Western Cape breweries use 'giant pots' to feed thousands during lockdown - Destiny Connect

Western Cape breweries use ‘giant pots’ to feed thousands during lockdown

Craft Brewery
Brew master testing beer in brewery.

A newly established collective called the SoupaGroup has come together in an innovative way to cook thousands of litres of soup a day using “giant pots”, that are usually used to brew beer.

This in an attempt to help with the hunger crisis facing many of Cape Town’s communities during the national Covid-19 lockdown – especially those who live hand to mouth.

The Woodstock Brewery, Drifter Brewing Company, Stellenbosch Brewery and the District Six Working Committee alongside eager volunteers have created a non-profit cooperative to produce the soup and then distribute it to communities where existing soup kitchens are providing food daily.

“It’s basically the kitchen of the brewery,” said Andre Viljoen, founder and owner of the Woodstock Brewery, who completed the first test run just over a week ago. The very first batch of soup was cooked and sent out on Tuesday last week.

Between the Woodstock Brewery and Drifter Brewing Company, they produce on average about 3 000 litres of soup a day, which translates to some 9 000 hungry people being fed across 10 communities.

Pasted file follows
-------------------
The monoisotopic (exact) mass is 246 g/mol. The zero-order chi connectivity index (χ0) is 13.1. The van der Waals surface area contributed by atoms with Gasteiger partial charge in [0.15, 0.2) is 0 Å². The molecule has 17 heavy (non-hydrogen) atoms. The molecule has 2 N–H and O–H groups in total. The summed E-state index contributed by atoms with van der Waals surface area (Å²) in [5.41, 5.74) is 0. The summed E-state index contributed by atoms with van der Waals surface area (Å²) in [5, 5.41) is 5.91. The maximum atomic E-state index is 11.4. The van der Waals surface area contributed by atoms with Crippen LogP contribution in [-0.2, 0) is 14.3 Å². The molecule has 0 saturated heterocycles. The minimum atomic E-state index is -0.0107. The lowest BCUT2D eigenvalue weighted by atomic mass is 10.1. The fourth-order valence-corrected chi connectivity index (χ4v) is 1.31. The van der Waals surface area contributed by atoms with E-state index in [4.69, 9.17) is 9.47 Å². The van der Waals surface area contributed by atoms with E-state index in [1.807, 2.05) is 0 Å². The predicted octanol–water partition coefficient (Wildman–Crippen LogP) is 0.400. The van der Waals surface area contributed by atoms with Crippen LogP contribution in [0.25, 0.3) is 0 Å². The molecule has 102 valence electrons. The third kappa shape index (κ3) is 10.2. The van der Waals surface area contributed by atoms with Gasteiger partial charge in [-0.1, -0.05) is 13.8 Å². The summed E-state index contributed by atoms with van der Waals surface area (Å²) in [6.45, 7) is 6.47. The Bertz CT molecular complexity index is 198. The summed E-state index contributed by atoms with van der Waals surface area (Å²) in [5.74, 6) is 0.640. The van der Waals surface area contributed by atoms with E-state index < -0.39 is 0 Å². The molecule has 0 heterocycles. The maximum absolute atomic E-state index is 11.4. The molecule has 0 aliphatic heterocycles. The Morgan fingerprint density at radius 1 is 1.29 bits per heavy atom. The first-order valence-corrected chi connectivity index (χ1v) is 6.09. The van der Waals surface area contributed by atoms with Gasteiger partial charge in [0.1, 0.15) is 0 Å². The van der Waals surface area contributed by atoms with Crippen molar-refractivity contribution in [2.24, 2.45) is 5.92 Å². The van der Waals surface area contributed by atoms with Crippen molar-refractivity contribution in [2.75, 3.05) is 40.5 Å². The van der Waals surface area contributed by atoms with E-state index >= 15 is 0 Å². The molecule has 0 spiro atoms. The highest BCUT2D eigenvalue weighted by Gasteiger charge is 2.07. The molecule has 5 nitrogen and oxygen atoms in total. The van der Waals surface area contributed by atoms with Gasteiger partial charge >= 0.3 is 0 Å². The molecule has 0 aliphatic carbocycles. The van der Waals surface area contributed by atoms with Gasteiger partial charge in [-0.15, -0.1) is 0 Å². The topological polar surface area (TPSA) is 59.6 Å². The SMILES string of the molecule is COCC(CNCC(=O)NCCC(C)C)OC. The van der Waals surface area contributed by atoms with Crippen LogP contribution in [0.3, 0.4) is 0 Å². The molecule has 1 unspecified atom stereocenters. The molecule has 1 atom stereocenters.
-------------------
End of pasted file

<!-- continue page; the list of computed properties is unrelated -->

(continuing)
“A soup kitchen in one of the poorer areas spends hours trying to cook a batch because the heating source compared with the volume of the pot that they’re trying to do large batches in, heats up very, very slowly. So a cook can take anything from three to five hours to cook a meal for lots of people. We can do that in an hour!” said Viljoen.


The Woodstock Brewery has 3 000 litre pots that can boil 2 000 litres at a time, and their aim is to scale up this project and get more people involved.

“We can cook and pump out, cook and pump out and that’s straightforward,” Viljoen told News24.

Where they experience a “bottleneck” is in the processing time required to prepare the vegetables. This part of the process is largely dependent on how many people are available.

Nearly six tons of vegetables are bought twice a week from the Epping market at a discounted price. The co-op relies solely on donations from the public and volunteers to help streamline the process.

At the end of the day, bakkies from surrounding communities, loaded with large metal pots, arrive at the brewery to pick up litres of soup to take back to their hungry communities.

Karen Breytenbach, one of the coordinators for the SoupaGroup, said they were able to establish a distribution network through the District Six Working Committee, who has grassroots organisations already feeding people on the ground.

“We are hearing reports that the need and the hunger is rising every day… we don’t want a situation of malnutrition and the coronavirus and poverty all coming together, having a disastrous result,” she said.